• Quintez Cephus, Wisconsin: Cephus will be a popular name on the pre-draft visit circuit, as he'll have to explain why he was accused of sexual assault in 2018 (he was acquitted, but missed an entire season as a result). On the field, he's a good possession receiver, but lacks the big play ability the Eagles should be coveting. 

Tyree Cleveland, Florida: Cleveland showed some speed at the Senior Bowl, but he was way behind his Florida teammate, Van Jefferson, as a route runner. He has a floor as a special teams guy.

• Antonio Gandy-Golden, Liberty: Gandy-Golden was up and down at the Senior Bowl, but he has good size, and finished fourth in the nation with 1,396 receiving yards.

Omar Bayless, Arkansas State: Contested catch guy with good size who has a flair for the spectacular catch who finished second in the nation with 1,653 receiving yards. Probably won't run a fast 40.

Kalija Lipscomb, Vanderbilt: I had Lipscomb earmarked as a guy I wanted to profile this year, but he had a disappointing senior season, followed by an unimpressive Senior Bowl. He has inside-outside versatility, and some believe he'll be productive in the pros. I don't see it.

Juwan Johnson, Oregon: Big, skilled Glassboro High School product who disappointed overall at Penn State, before transferring to Oregon. I can see him being a priority undrafted free agent by the Eagles if he doesn't get picked.

Quartney Davis, Texas A&M: Davis is a slot guy with decent size. He did not impress at the Senior Bowl.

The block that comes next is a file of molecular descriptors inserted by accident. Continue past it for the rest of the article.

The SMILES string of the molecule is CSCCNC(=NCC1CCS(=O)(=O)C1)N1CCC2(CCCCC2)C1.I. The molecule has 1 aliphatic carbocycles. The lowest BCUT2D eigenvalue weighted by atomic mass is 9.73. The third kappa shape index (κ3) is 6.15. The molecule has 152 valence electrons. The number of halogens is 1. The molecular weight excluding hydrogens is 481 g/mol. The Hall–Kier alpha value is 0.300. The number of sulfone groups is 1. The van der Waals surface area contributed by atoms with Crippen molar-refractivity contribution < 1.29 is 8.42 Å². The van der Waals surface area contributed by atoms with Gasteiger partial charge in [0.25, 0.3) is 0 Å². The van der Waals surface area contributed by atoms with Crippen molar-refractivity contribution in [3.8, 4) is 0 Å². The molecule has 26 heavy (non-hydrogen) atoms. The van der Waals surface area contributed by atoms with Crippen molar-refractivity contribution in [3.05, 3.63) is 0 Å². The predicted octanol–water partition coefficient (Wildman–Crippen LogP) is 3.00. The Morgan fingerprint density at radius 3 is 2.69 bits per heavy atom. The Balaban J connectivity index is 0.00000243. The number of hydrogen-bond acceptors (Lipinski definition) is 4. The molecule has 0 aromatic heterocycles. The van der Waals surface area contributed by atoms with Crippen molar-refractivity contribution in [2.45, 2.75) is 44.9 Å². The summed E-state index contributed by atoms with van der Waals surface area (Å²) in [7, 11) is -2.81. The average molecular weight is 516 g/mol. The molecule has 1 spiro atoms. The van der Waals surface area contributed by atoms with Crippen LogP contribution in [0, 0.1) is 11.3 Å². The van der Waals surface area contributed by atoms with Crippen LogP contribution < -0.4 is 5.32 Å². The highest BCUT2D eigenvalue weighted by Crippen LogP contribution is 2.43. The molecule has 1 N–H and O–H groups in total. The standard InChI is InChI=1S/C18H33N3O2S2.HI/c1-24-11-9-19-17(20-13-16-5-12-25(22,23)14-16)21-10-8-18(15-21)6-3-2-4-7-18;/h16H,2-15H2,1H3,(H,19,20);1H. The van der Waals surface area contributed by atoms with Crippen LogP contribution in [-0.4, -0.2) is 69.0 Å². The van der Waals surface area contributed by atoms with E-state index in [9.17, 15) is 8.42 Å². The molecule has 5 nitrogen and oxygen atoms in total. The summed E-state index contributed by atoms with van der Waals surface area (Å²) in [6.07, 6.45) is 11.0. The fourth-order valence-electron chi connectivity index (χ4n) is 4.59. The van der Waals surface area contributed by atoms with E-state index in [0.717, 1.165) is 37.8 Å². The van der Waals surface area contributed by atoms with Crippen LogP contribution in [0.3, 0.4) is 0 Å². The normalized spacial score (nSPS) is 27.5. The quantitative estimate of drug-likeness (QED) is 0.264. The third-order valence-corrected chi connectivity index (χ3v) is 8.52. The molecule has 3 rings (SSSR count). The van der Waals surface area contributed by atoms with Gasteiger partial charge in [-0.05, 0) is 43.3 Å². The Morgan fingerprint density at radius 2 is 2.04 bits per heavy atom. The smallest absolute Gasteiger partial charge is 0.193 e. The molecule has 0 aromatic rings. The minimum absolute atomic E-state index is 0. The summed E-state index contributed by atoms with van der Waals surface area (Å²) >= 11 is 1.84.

Jeff Thomas, Miami: Thomas has off-the-filed concerns, but he's a speed demon from the slot, and a good kick/punt returner. He's sort of a forgotten guy who can help himself this week if he can run a blazing 40.

• Chris Finke, Notre Dame: Finke didn't have much production at Notre Dame, but he'll probably run a fast 40. White slot guy. Patriots definitely drafting him.

Others competing at the Combine that (hell, I'll just be honest) I don't know a whole lot about

  1. Tony Brown, Colorado
  2. Lawrence Cager, Georgia
  3. Isaiah Coulter, Rhode Island
  4. Aaron Fuller, Washington
  5. Stephen Guidry, Mississippi State
  6. Trishton Jackson, Syracuse
  7. Austin Mack, Ohio State
  8. Darnell Mooney, Tulane
  9. K.J. Osborn, Miami
  10. Aaron Parker, Rhode Island
  11. Dezmon Patmon, Washington State
  12. Malcolm Perry, Navy
  13. Kendrick Rogers, Texas A&M
  14. Darrell Stewart, Michigan State
  15. Freddie Swain, Florida
  16. Quez Watkins, Southern Mississippi
  17. Cody White, Michigan State